As a resident U.S. 1040 filer, do I have to attach IRS Form 8938

Q. As a resident U.S. 1040 filer, do I have to attach IRS Form 8938
“Statement of Specified Foreign Assets”

A: On December 14, 2011 the IRS released guidance on the new form arising from the “Foreign Account Tax Compliance Act”. The draft form is much broader than the FBAR forms.

The form encompasses financial accounts held by non-U.S. financial institutions and other financial assets held outside the account, such as a partnership interest or shares of your corporation. There are rules for interests in non-U.S. estates, trusts, pension plans and deferred compensation plans.

If your filing status is single/married separate, you must file the form if the total value of your specified foreign assets is more than $200,000U.S. on the last day of the year or are more than $300,000U.S. at any time in the year. The threshold is doubled for joint filers.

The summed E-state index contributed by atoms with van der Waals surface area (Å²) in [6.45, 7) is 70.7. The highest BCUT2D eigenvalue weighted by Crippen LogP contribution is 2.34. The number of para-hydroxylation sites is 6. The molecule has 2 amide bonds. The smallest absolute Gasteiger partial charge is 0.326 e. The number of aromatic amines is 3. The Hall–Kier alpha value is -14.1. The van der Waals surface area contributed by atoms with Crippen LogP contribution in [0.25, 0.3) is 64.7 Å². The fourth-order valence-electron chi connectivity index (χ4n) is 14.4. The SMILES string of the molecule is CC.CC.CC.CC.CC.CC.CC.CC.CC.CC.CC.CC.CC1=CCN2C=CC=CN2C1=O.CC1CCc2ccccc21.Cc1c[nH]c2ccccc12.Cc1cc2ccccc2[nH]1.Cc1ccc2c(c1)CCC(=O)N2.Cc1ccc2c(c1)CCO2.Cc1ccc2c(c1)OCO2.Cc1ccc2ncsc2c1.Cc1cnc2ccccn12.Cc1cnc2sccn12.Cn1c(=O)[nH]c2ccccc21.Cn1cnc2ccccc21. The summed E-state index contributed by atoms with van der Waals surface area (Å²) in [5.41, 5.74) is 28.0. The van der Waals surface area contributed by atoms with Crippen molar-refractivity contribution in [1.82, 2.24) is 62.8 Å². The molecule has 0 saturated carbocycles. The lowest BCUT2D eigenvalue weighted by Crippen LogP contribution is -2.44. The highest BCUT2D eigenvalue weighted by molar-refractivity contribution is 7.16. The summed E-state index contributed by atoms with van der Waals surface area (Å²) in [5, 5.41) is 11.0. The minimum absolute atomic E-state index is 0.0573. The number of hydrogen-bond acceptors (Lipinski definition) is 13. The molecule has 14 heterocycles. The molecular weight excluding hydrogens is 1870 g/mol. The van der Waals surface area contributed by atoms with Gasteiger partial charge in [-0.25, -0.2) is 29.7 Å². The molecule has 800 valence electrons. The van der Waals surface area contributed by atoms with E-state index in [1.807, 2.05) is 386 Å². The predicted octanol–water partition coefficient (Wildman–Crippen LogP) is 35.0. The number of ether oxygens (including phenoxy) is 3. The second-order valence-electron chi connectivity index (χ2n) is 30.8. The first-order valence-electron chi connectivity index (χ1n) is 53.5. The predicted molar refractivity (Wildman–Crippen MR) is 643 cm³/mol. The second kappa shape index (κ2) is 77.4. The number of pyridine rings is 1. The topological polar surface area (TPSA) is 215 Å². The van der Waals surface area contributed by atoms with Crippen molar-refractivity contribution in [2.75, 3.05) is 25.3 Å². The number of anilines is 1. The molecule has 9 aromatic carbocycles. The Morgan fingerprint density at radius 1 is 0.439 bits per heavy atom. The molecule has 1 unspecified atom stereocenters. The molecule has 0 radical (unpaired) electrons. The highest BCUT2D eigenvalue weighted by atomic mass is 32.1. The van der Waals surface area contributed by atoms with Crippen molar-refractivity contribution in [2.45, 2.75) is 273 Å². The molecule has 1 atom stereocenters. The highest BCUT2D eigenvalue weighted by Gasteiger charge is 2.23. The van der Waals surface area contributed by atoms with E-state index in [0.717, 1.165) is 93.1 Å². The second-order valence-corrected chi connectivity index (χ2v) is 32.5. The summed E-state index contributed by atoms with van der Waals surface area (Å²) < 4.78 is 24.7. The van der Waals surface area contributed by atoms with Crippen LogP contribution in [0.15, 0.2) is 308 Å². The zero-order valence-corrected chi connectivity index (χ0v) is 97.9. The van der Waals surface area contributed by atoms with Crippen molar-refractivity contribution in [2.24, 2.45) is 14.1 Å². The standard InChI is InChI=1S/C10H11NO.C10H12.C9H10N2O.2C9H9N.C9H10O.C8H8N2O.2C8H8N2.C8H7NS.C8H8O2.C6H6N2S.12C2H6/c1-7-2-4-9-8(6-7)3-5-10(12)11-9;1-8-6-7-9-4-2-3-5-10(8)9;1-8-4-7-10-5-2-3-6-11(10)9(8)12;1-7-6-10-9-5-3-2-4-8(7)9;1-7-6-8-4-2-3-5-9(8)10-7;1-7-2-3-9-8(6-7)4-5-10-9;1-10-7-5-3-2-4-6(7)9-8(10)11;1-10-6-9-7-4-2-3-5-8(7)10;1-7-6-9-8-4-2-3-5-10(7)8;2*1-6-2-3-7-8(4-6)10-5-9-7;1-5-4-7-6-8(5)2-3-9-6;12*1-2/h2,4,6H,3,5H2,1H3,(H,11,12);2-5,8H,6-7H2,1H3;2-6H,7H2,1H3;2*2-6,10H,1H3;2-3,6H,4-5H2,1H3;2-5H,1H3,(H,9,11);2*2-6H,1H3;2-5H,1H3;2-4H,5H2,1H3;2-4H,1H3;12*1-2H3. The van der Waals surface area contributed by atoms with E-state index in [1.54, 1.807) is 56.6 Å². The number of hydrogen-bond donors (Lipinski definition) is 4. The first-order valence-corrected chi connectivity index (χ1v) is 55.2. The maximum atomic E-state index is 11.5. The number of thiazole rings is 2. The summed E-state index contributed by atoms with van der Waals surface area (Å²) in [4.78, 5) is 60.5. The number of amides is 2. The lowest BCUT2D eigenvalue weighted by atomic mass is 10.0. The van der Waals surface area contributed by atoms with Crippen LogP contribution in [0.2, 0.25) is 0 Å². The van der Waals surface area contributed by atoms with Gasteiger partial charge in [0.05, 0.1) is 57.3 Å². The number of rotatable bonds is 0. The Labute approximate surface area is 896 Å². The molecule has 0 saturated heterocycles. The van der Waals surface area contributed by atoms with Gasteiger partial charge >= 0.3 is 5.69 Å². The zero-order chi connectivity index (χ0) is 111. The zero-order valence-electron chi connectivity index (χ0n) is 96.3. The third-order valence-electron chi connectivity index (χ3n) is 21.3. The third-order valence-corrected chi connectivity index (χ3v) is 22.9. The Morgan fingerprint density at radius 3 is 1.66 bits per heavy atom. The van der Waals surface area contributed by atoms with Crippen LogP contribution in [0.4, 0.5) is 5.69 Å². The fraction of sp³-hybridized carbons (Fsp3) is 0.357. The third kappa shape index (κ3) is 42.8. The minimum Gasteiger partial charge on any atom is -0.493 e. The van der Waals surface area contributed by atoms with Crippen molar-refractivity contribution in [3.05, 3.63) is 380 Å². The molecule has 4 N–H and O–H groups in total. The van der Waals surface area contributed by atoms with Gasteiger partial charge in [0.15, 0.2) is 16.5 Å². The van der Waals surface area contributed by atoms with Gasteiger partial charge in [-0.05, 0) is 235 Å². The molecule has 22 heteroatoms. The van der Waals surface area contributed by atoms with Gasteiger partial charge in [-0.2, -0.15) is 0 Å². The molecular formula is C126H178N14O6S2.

Among other information, the form requires that you note the maximum value for each account and for other assets. Part III discloses your gross foreign investment income reported on the tax return.


Proper completion of this form will require more time and information than the FBARs. You should consult with your advisor early in 2012 in order to implement a cost-effective manner to summarize the required financial information. You may have to review your periodic statements to determine if you meet the filing threshold.

Failure to file a complete and accurate form by the due date may be subject to a $10,000U.S. penalty with an additional penalty up to $50,000U.S. for continued failure to file after IRS notification. The statute of limitations for the return may also be extended until 3 years after date you file the form.

IRS information on this new form may be retrieved at
You should consult with your professional advisor on all related matters